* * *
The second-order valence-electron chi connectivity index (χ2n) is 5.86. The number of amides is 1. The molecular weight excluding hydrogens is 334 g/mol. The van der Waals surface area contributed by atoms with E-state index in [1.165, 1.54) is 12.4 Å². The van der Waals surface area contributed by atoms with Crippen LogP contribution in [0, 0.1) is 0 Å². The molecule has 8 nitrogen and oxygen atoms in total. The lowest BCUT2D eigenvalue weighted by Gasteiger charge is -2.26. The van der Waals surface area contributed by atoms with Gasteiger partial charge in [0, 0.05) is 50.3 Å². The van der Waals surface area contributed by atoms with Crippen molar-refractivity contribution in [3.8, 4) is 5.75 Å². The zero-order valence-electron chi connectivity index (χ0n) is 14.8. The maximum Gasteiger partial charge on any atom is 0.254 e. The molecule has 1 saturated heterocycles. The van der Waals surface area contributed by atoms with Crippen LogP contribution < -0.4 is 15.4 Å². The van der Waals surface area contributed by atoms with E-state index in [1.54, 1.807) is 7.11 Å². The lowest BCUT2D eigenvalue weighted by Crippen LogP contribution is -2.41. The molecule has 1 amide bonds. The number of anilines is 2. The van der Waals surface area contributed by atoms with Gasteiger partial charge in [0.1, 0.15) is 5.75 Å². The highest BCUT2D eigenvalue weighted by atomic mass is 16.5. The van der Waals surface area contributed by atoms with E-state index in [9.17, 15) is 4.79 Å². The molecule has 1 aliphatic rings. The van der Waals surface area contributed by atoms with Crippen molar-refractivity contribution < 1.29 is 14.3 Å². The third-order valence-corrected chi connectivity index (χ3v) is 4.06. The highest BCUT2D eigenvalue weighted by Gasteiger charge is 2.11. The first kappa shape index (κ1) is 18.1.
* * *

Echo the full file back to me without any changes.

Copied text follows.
The second-order valence-electron chi connectivity index (χ2n) is 5.86. The number of amides is 1. The molecular weight excluding hydrogens is 334 g/mol. The van der Waals surface area contributed by atoms with E-state index in [1.165, 1.54) is 12.4 Å². The van der Waals surface area contributed by atoms with Crippen LogP contribution in [0, 0.1) is 0 Å². The molecule has 8 nitrogen and oxygen atoms in total. The lowest BCUT2D eigenvalue weighted by Gasteiger charge is -2.26. The van der Waals surface area contributed by atoms with Gasteiger partial charge in [0, 0.05) is 50.3 Å². The van der Waals surface area contributed by atoms with Crippen molar-refractivity contribution in [3.8, 4) is 5.75 Å². The zero-order valence-electron chi connectivity index (χ0n) is 14.8. The maximum Gasteiger partial charge on any atom is 0.254 e. The molecule has 1 saturated heterocycles. The van der Waals surface area contributed by atoms with Crippen LogP contribution < -0.4 is 15.4 Å². The van der Waals surface area contributed by atoms with E-state index in [1.54, 1.807) is 7.11 Å². The lowest BCUT2D eigenvalue weighted by Crippen LogP contribution is -2.41. The molecule has 1 amide bonds. The number of anilines is 2. The van der Waals surface area contributed by atoms with Gasteiger partial charge in [0.1, 0.15) is 5.75 Å². The highest BCUT2D eigenvalue weighted by atomic mass is 16.5. The van der Waals surface area contributed by atoms with E-state index in [9.17, 15) is 4.79 Å². The molecule has 1 aliphatic rings. The van der Waals surface area contributed by atoms with Crippen molar-refractivity contribution < 1.29 is 14.3 Å². The third-order valence-corrected chi connectivity index (χ3v) is 4.06. The highest BCUT2D eigenvalue weighted by Gasteiger charge is 2.11. The first kappa shape index (κ1) is 18.1.